Saturday, August 20, 2005

Kuwait, Egypt or Venezuela -- which one do you prefer?

For those people who are complaining high and low about gas prices in the United States, I have tried to explain to these people about how the prices are still well below what citizens of some other countries (including poor and developing ones) are paying for a gallon of gas.

Finally, I have some credible evidence that I can point to, and you can choose to drive in any of the three places listed above in the title. They have gas that is way cheaper per gallon than the United States. Gas in Moscow is also cheaper but not by enough to merit a move from the US to Moscow. Other places might seem enticing for these V-8 SUV driving gas-price complainers.
I also tried to explain the whole demand-supply logic but people seem to only care about gas price going back to $1.50 per gallon for their beloved behemoth SUV. People in America need to cut demands by driving smaller vehicles and owning fewer vehicles per family. They also need to stop driving to a store that they can walk to. They need to learn the benefits of car pooling and public transportation so that fewer vehicles are on the street and lesser gas is consumed overall. It's not that the price of gas is high. The reason it hurts us is because we go through that many gallons of it. Compare it to buying milk. Today milk is $2.49 a gallon at my grocery store. But I don't go through one gallon of it per person per day. However, had I owned an SUV that ran on milk and so did Noddy, we would get 20 miles per milk gallon and that would mean going through 2 milk gallons if we drove nowhere except to work and back. At that point, milk is unbearably expensive too .. just like gas is today. So it's not whether or not gas is expensive. It's whether or not we're spending a lot on gas and THAT needs to be curtailed. You cannot control global gas prices but you can control your usage amounts so that your monthly petroleum bill can shrink.

A) Car pool -- even with one other person, it helps. The more the better but coordination can be an issue.

B) Use public transport -- in bigger cities this might be very convenient but in smaller cities it might get to be a problem depending on routes, frequencies and safety.

C) Do you really need a V8? -- If you have to have a large vehicle, at least offset it by making the second vehicle a small one. Husbands of minivan moms can live with driving just a reliable Honda Civic to work and back. Maybe an SUV is a better idea than a minivan so that you can tow stuff, haul stuff and stuff kids and their accessories in it. But offset it with a car that demands very little gasoline and will definitely not be the first off the block at a red light.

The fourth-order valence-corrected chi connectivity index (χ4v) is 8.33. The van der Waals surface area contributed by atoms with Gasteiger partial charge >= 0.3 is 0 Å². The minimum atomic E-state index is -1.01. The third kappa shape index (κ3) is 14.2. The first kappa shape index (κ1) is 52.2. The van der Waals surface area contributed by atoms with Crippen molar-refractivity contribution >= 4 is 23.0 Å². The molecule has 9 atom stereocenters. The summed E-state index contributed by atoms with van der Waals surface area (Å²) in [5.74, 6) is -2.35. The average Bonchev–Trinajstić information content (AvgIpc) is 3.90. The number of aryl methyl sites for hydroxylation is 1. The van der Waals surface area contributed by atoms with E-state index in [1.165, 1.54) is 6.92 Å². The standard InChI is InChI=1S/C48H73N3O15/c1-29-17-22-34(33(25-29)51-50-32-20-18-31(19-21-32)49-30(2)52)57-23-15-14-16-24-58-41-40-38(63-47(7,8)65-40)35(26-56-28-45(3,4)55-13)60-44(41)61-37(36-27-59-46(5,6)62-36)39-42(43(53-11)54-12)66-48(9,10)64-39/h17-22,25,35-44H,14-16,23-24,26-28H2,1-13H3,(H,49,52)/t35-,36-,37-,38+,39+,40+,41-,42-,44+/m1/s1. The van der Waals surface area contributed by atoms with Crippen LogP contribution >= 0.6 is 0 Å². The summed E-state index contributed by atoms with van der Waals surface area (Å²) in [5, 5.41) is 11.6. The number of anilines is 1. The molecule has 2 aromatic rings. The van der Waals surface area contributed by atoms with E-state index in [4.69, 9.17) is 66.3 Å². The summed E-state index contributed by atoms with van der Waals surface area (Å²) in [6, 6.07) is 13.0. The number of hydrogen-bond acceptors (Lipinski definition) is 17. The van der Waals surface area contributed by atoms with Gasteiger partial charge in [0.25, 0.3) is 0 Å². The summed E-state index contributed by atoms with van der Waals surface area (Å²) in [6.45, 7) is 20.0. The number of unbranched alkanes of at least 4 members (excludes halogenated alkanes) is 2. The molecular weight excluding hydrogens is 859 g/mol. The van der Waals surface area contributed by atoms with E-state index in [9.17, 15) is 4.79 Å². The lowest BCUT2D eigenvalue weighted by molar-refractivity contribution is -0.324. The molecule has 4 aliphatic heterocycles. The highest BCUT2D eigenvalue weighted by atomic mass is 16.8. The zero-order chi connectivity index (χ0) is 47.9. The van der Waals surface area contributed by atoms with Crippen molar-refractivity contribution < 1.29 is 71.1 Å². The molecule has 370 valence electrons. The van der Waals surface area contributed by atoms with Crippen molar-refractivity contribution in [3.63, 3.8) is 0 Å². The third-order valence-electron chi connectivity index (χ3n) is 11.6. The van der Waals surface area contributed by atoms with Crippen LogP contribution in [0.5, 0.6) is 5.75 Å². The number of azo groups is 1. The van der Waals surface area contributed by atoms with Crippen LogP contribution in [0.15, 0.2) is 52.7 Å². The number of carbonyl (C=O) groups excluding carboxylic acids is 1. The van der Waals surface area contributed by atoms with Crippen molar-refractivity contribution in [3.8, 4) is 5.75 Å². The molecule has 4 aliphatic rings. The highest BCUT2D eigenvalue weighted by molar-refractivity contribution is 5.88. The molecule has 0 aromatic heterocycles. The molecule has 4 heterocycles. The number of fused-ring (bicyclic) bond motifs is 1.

D) Do you need two cars? -- Surely don't inconvenience yourself or your spouse by dealing with problems that come when a couple shares one car. But for some families, this is a very affordable and often the only least until the children arrive.

And if you're one of the people who doesn't get bothered by gas prices .... enjoy yourself and skip this post in it's entirety!!


Anonymous Anonymous said...

I have one of the those V-8 SUV's and am NOT complaining. Yes the prices are up, however my family will be very safe within the SUV that we own. My family is the most important aspect of my life, not the cost of gas.

I prefer the United States of America.

How about Hydrogen, hybrids are only solving part of the solution. IMHO

10:39 AM  
Blogger Sheeshers said...

Good deal then ... the last line of the blog applies to you. Ignore the rest of it. The rest applies to people who DO complain, which is obviously not you.

10:05 PM  
Anonymous Anonymous said...

OK, fine. :-)

8:38 PM  
Anonymous Anonymous said...


Do you include the V-8 sports cars too?

8:39 PM  
Blogger Denise said...

Great point! Egypt's gas prices are wonderful!! If you figure that since the price per litre there is 90 piastres, you take that times four, (to get apx. one gallon), then divide that number by 6 (360 divided by 6) which is the apx ratio of Egyptian pounds to the American Dollar, and you come up with a whopping 60 cents per gallon. Having lived in Egypt, I don't mind it so much. It's tempting. And we walked a lot more

1:45 PM  

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